I think your's isn't correct either.

                With Fedora 20 and the Gnome 3.x that came shipped with it, it was absolutely possible to turn off individual WLAN devices within Gnome-Shell.

                Example:

                1) External Atheros WLAN USB device
                2) Internal RTL18xx WLAN device

                Within Gnome-Shell of Fedora 20 I was able to turn them on and off individually. Even within the Gnome 3.x that came with Fedora 22 you have the capabilities to turn individual WLAN devices on and off (at least each device provides its own ON/OFF slider). Sadly pulling one of those turns all WLAN devices ON or OFF. So the behaviour between the Gnome-Shell that cames bundled with Gnome 3.x on Fedora 20 vs. the Gnome-Shell that comes bundles with Gnome 3.x on Fedora 22 has changed.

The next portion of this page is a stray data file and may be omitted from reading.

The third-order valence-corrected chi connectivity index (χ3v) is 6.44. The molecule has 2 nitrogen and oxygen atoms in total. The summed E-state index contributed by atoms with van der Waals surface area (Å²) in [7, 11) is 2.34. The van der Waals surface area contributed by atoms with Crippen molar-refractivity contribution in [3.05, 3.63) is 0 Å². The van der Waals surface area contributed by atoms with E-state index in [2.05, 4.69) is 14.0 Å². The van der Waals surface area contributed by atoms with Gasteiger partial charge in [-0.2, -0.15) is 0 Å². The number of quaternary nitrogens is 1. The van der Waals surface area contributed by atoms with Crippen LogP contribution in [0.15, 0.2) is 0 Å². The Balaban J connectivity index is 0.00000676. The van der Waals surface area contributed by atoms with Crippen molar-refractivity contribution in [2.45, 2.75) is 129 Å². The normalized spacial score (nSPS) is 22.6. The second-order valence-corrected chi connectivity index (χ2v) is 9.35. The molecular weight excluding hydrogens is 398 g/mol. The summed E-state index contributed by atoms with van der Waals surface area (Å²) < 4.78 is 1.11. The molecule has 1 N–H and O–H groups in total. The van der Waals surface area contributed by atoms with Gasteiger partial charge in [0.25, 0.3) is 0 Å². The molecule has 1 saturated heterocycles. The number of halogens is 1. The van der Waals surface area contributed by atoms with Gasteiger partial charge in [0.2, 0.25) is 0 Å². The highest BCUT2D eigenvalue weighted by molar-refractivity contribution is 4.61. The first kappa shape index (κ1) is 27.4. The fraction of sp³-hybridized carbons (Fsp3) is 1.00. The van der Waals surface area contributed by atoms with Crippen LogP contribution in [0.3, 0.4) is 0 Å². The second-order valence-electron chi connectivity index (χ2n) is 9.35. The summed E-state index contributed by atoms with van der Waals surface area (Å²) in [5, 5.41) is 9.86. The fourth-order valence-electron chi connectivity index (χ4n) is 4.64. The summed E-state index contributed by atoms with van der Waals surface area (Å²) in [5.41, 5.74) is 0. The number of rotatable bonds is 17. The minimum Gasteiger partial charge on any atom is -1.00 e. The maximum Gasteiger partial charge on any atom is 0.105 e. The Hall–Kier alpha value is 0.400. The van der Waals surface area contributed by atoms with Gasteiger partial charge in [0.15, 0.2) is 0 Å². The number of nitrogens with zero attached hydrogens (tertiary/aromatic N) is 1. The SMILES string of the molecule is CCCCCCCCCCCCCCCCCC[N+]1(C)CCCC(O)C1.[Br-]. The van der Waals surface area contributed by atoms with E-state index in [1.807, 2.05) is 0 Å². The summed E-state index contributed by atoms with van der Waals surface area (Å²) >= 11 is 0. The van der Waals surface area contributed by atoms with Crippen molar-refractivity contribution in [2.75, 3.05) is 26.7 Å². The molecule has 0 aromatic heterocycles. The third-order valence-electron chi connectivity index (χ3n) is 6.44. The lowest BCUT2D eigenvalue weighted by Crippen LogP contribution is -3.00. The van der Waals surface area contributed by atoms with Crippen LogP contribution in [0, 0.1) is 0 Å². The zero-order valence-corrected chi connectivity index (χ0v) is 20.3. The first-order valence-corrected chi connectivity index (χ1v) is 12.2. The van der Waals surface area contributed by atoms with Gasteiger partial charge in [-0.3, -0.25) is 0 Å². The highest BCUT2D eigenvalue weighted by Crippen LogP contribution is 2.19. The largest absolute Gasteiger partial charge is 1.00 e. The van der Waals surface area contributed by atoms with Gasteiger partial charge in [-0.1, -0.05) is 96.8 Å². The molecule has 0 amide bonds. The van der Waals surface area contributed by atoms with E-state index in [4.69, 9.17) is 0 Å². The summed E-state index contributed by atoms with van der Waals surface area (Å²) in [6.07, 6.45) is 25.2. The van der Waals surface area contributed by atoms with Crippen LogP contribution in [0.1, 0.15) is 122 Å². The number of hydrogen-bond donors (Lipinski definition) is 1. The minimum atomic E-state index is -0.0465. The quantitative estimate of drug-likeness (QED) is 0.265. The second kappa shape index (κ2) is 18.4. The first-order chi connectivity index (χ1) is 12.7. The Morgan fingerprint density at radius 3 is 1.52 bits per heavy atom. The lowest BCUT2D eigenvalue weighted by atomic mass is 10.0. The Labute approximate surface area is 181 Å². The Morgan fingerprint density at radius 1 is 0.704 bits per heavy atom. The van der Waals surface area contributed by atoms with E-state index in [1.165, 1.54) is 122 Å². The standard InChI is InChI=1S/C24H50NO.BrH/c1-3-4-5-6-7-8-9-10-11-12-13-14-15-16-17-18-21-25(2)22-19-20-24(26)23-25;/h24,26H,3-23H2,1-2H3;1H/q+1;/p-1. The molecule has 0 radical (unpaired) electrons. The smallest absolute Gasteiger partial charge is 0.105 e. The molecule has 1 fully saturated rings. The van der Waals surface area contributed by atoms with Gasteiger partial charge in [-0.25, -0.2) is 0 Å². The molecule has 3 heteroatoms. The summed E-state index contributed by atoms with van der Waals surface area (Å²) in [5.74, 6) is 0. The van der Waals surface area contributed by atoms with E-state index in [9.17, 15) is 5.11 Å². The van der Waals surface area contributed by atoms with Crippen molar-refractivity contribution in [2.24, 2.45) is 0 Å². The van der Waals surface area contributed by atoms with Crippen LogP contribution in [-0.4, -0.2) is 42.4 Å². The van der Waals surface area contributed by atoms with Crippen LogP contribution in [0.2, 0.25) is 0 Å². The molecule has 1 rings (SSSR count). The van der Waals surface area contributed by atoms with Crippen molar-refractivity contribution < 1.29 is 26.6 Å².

From a users point of view this new behavior is an error and needs to be addressed and fixed. And no! Suggesting people to blackmask (as I temporarely have done in /etc/modules) is not the proper solution. I need both devices to cover up each other in case one dies. I want to turn it on within Gnome-Shell as I was able to within Fedora 20.

                And No! The networkmanager-applet is capable in turning off and on individual devices. By turning on and off I mean the capabilities to turn off the device by not unloading it's modules. I mean it in terms of disabling it for the time beeing and enabling it on demand once necessary again.

                Edit: There is of course also a global on off slider within Gnome-Shell to enable and or disable WLAN entirely in case of Airplane mode. But that is not the issue that I was referring to.
                Last edited by Candy; 17 December 2015, 08:23 AM.